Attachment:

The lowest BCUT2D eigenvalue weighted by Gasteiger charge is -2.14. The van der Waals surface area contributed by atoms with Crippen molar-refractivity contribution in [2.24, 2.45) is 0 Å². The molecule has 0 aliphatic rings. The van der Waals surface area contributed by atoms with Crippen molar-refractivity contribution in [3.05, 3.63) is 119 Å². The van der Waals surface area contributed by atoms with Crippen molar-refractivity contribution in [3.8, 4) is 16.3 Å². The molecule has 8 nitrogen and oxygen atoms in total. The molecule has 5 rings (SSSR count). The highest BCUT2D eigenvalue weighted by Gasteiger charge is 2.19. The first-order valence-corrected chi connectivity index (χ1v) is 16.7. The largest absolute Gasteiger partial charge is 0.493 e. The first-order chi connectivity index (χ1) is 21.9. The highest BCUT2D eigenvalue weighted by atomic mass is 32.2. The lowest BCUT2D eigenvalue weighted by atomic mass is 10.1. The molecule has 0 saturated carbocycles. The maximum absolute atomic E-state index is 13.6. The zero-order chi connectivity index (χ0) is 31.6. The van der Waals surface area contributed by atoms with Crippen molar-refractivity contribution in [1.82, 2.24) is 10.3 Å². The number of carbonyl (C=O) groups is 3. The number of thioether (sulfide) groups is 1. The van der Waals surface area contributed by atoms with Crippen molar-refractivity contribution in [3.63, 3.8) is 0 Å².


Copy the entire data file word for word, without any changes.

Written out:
The lowest BCUT2D eigenvalue weighted by Gasteiger charge is -2.14. The van der Waals surface area contributed by atoms with Crippen molar-refractivity contribution in [2.24, 2.45) is 0 Å². The molecule has 0 aliphatic rings. The van der Waals surface area contributed by atoms with Crippen molar-refractivity contribution in [3.05, 3.63) is 119 Å². The van der Waals surface area contributed by atoms with Crippen molar-refractivity contribution in [3.8, 4) is 16.3 Å². The molecule has 8 nitrogen and oxygen atoms in total. The molecule has 5 rings (SSSR count). The highest BCUT2D eigenvalue weighted by Gasteiger charge is 2.19. The first-order valence-corrected chi connectivity index (χ1v) is 16.7. The largest absolute Gasteiger partial charge is 0.493 e. The first-order chi connectivity index (χ1) is 21.9. The highest BCUT2D eigenvalue weighted by atomic mass is 32.2. The lowest BCUT2D eigenvalue weighted by atomic mass is 10.1. The molecule has 0 saturated carbocycles. The maximum absolute atomic E-state index is 13.6. The zero-order chi connectivity index (χ0) is 31.6. The van der Waals surface area contributed by atoms with Crippen molar-refractivity contribution in [1.82, 2.24) is 10.3 Å². The number of carbonyl (C=O) groups is 3. The number of thioether (sulfide) groups is 1. The van der Waals surface area contributed by atoms with Crippen molar-refractivity contribution in [3.63, 3.8) is 0 Å².